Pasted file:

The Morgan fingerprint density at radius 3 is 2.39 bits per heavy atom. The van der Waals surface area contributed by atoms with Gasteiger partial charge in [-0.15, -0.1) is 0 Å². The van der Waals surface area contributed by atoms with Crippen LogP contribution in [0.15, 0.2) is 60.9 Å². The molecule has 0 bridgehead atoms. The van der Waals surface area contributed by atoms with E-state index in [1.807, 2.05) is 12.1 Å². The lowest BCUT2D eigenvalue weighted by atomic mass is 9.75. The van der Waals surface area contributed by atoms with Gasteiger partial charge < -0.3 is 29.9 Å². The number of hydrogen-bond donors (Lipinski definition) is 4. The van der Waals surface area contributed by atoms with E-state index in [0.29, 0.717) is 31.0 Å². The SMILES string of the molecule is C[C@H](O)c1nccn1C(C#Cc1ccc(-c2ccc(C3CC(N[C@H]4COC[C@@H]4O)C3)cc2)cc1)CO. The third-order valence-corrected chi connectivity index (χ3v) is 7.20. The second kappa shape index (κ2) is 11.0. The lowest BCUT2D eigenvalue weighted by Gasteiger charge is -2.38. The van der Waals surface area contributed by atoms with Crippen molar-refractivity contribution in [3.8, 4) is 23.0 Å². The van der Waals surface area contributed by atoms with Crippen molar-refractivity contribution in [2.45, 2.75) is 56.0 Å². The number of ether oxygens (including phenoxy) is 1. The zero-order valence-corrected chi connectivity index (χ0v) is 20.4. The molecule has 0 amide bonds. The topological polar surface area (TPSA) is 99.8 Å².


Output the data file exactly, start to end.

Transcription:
The Morgan fingerprint density at radius 3 is 2.39 bits per heavy atom. The van der Waals surface area contributed by atoms with Gasteiger partial charge in [-0.15, -0.1) is 0 Å². The van der Waals surface area contributed by atoms with Crippen LogP contribution in [0.15, 0.2) is 60.9 Å². The molecule has 0 bridgehead atoms. The van der Waals surface area contributed by atoms with E-state index in [1.807, 2.05) is 12.1 Å². The lowest BCUT2D eigenvalue weighted by atomic mass is 9.75. The van der Waals surface area contributed by atoms with Gasteiger partial charge < -0.3 is 29.9 Å². The number of hydrogen-bond donors (Lipinski definition) is 4. The van der Waals surface area contributed by atoms with E-state index in [0.29, 0.717) is 31.0 Å². The SMILES string of the molecule is C[C@H](O)c1nccn1C(C#Cc1ccc(-c2ccc(C3CC(N[C@H]4COC[C@@H]4O)C3)cc2)cc1)CO. The third-order valence-corrected chi connectivity index (χ3v) is 7.20. The second kappa shape index (κ2) is 11.0. The lowest BCUT2D eigenvalue weighted by Gasteiger charge is -2.38. The van der Waals surface area contributed by atoms with Crippen molar-refractivity contribution in [3.8, 4) is 23.0 Å². The van der Waals surface area contributed by atoms with Crippen molar-refractivity contribution in [2.45, 2.75) is 56.0 Å². The number of ether oxygens (including phenoxy) is 1. The zero-order valence-corrected chi connectivity index (χ0v) is 20.4. The molecule has 0 amide bonds. The topological polar surface area (TPSA) is 99.8 Å².